Are you overworked? Tired of stressing about your billable requirements? Dissatisfied with the level of responsibility you are given or the quality of your deals? Miss having a life outside of the law firm? Not confident in the ability to make partner at your law firm? Been daydreaming lately about finding the perfect in-house position?

A View from the Other Side: My Life as an In-House Attorney

Well, before you make that jump, it is very important to fully understand the advantages and disadvantages of being an in-house attorney because the decision to go in-house is a very serious one that could greatly affect your long-term career. Once you make the jump, it can be very difficult to return to private practice primarily because law firms will question your commitment to returning on a long-term basis. Thus, every effort should be made to ensure that your decision to go in-house is a well-informed one.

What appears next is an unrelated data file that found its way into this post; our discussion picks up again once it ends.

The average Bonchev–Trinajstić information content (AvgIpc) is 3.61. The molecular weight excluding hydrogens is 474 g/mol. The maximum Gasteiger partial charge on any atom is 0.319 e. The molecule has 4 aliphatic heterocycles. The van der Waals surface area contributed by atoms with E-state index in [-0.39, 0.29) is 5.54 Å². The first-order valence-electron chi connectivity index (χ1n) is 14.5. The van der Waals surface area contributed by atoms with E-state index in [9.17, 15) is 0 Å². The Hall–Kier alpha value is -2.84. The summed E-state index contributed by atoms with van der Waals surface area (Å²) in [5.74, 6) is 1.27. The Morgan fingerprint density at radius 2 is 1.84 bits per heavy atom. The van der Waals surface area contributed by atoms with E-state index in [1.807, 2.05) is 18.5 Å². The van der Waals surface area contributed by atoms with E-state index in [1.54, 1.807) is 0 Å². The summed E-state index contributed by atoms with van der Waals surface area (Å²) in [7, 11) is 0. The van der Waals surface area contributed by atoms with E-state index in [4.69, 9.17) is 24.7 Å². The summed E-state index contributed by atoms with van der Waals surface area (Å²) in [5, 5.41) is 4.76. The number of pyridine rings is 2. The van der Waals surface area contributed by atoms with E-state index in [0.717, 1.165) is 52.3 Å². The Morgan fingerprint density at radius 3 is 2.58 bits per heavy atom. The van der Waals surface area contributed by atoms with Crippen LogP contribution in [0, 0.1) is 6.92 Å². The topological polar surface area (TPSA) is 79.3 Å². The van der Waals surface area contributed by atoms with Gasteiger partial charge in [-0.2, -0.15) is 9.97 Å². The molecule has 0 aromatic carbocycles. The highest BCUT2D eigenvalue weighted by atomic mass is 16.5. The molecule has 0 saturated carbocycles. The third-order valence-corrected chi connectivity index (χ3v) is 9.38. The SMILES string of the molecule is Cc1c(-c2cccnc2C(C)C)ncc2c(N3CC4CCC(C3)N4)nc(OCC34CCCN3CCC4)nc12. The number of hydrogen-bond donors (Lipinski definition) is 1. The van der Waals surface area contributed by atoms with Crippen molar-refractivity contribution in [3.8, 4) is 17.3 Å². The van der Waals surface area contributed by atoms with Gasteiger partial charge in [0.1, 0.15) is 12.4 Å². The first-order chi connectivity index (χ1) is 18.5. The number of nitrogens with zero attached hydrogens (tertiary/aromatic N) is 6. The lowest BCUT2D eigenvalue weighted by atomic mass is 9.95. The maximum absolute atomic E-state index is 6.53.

I practiced law for approximately 10 years, as both a law firm associate and an in-house attorney, and I wanted to share my experiences as an in-house attorney to help anyone thinking about going in-house understand the advantages and disadvantages of doing so before making that jump.

My Life as a Law Firm Associate

I was an associate in the Los Angeles office of an Am Law 50, New York-based law firm for approximately five years. My experience as a law firm associate was generally very positive for a variety of reasons: no minimum billable-hours requirement, top-of-the-market New York salary, significant responsibilities on sophisticated deals, and a collegial atmosphere. In addition, I was told I was on partnership track.